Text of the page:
To achieve this, the Exa Mask uses a 3-part design. The first part is its unique AirFrame – a band that sits around your nose. The AirFrame comes with ear-hoops that secures the apparatus around your ears (like most masks). It features a medical-grade silicone nose-piece that creates a seal around your nose, ensuring the air you breathe through your nostrils doesn’t travel upwards and fog your glasses, or downwards, making your lips and chin feel sweaty. The air only travels forward and backward, through the Exa Mask’s replaceable PFE 97 filters (the second part of its design) These filters are placed at a calculated distance from your nostrils, ensuring the air you breathe is 97% purified. They never touch your nostrils either, making the mask-wearing experience much more comfortable. The Exa Mask’s third part is its snap-on Mask Shield, which covers your nose and mouth, protecting you with an additional layer of security from particles. Inspired by Apple’s simple and sophisticated MagSafe feature, the Exa Mask’s AirFrame comes with magnetic rings that let you snap the fabric shield on in place. The AirFrame gives the fabric shield its structure, so it never presses against your face as you breathe, and the magnetic feature means you can easily replace shields on a whim, periodically changing them when they need to be washed, or when you want to choose a Mask Shield that matches your outfit.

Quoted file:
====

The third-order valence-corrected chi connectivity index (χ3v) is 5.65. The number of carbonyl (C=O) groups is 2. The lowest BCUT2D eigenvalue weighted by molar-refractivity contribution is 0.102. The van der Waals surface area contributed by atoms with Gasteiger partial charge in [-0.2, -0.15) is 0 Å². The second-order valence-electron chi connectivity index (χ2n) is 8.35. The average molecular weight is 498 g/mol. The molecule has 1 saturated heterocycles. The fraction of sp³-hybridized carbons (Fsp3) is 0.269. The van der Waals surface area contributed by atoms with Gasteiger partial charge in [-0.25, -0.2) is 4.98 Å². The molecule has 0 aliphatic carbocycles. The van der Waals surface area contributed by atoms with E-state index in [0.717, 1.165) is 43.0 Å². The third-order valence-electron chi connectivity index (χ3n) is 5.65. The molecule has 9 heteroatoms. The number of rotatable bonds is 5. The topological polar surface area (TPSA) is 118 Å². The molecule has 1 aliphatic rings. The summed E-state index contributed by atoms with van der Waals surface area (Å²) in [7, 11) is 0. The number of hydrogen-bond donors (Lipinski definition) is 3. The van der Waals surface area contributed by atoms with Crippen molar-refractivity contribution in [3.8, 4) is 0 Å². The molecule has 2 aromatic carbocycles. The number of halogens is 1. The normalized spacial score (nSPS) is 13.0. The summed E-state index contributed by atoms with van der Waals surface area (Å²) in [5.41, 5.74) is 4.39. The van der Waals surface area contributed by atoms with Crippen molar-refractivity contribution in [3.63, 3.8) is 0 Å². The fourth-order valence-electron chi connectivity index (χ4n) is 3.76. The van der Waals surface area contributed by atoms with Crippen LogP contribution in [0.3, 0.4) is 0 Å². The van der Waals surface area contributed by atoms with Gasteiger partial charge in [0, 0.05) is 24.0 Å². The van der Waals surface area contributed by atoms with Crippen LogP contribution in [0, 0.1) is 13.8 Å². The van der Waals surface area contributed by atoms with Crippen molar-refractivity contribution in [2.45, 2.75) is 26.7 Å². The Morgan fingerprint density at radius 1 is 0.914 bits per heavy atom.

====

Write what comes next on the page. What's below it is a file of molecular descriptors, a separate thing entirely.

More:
Image via Yanko Design 


Bear Explores Home

A bear wandered into Deedee Mueller's house in the hills of Pasadena, California, Saturday looking thin and hungry, like it had just come out of hibernation. The Muellers weren't home, but their two tiny terriers, Squirt and Mei Mei, were. The family's security cameras tell the story, which has a bit of a surprise ending. -via Digg


Realistic "Eyecam" Watches You from Your Computer

Webcams can be so impersonal. Why not make them more realistic? That's what Marc Teyssier, a researcher at Saarland University has done. His Eyecam is a "design fiction prototype" for a new type of webcam and watches you constantly, moving and blinking in realistic fashion. It even even changes expression as it passes judgment upon you. Thus Eyecam is a warning about the future: